One of the standard descriptions of a musical artist today is “Singer-Songwriter.” If Carole King didn’t create that category, she could have.
As a songwriter, she and her then husband and writing partner Gerry Goffin wrote these great songs of the 1960s: “Will You Still Love Me Tomorrow” (The Shirelles), “Take Good Care of My Baby” (Bobby Vee), “Chains” (The Cookies), “The Loco-Motion” (Little Eva), “Go Away Little Girl” (Steve Lawrence, later Donny Osmond), “Crying in the Rain” (The Everly Brothers), “Don’t Say Nothin’ Bad About My Baby” (The Cookies), “One Fine Day” (The Chiffons), “Up on the Roof” (The Drifters), “Don’t Bring Me Down” (The Animals), “Pleasant Valley Sunday” (The Monkees), and “A Natural Woman” (Aretha Franklin).
Following a number of unsuccessful songwriting and recording ventures, Carole released the album “Tapestry.” It still reigns as one of the most successful albums of all time. The stats are just remarkable: Number One on the chart for 17 consecutive weeks…Spawned two number one singles…and remained on the charts for nearly six years. It was recognized by the Grammys as Album of the Year, Best Pop Vocal Performance, Female, Record of the Year (“It’s Too Late”) and Song of the Year (“You’ve Got a Friend”).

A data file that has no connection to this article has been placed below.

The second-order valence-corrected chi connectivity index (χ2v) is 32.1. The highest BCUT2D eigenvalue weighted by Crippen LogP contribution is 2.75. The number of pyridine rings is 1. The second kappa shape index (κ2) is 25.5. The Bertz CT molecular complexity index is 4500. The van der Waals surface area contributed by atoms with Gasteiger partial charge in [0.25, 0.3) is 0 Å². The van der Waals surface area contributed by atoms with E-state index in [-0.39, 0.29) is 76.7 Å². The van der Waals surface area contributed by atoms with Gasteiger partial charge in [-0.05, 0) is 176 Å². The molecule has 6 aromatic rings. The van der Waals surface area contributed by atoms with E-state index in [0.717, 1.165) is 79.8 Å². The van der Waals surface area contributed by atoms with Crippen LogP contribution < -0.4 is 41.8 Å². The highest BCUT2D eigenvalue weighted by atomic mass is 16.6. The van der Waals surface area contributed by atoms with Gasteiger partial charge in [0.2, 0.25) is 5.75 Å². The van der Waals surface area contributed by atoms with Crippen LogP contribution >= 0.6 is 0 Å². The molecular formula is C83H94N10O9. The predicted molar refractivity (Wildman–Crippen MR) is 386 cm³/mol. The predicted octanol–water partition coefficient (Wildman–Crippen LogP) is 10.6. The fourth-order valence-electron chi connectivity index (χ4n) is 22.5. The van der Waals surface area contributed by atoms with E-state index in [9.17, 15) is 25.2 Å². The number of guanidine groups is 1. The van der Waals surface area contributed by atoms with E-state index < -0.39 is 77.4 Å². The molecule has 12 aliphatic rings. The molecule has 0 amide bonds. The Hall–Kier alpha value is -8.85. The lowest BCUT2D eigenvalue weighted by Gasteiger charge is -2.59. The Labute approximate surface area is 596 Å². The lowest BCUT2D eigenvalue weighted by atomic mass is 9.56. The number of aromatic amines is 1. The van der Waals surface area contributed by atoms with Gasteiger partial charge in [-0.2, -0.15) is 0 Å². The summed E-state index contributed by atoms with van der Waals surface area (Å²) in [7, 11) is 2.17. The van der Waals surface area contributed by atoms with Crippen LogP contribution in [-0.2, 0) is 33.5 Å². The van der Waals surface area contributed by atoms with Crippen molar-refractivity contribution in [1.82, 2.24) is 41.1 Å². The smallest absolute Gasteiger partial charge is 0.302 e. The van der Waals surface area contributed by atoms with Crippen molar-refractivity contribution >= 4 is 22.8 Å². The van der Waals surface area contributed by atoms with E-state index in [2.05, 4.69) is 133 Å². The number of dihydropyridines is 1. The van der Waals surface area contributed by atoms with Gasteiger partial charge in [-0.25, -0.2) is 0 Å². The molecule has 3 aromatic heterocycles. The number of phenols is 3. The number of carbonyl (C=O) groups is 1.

Carole continues to record and perform, and is on tour this year with James Taylor, who made “You’ve Got a Friend” one of his own signature recordings. She’s been honored by membership in the Songwriters Hall of Fame, the Rock and Roll Hall of Fame (Great American Things, August 31, 2009), and the Grammy Trustees Award. But considering her immense talent, more honors and recognition may still be coming…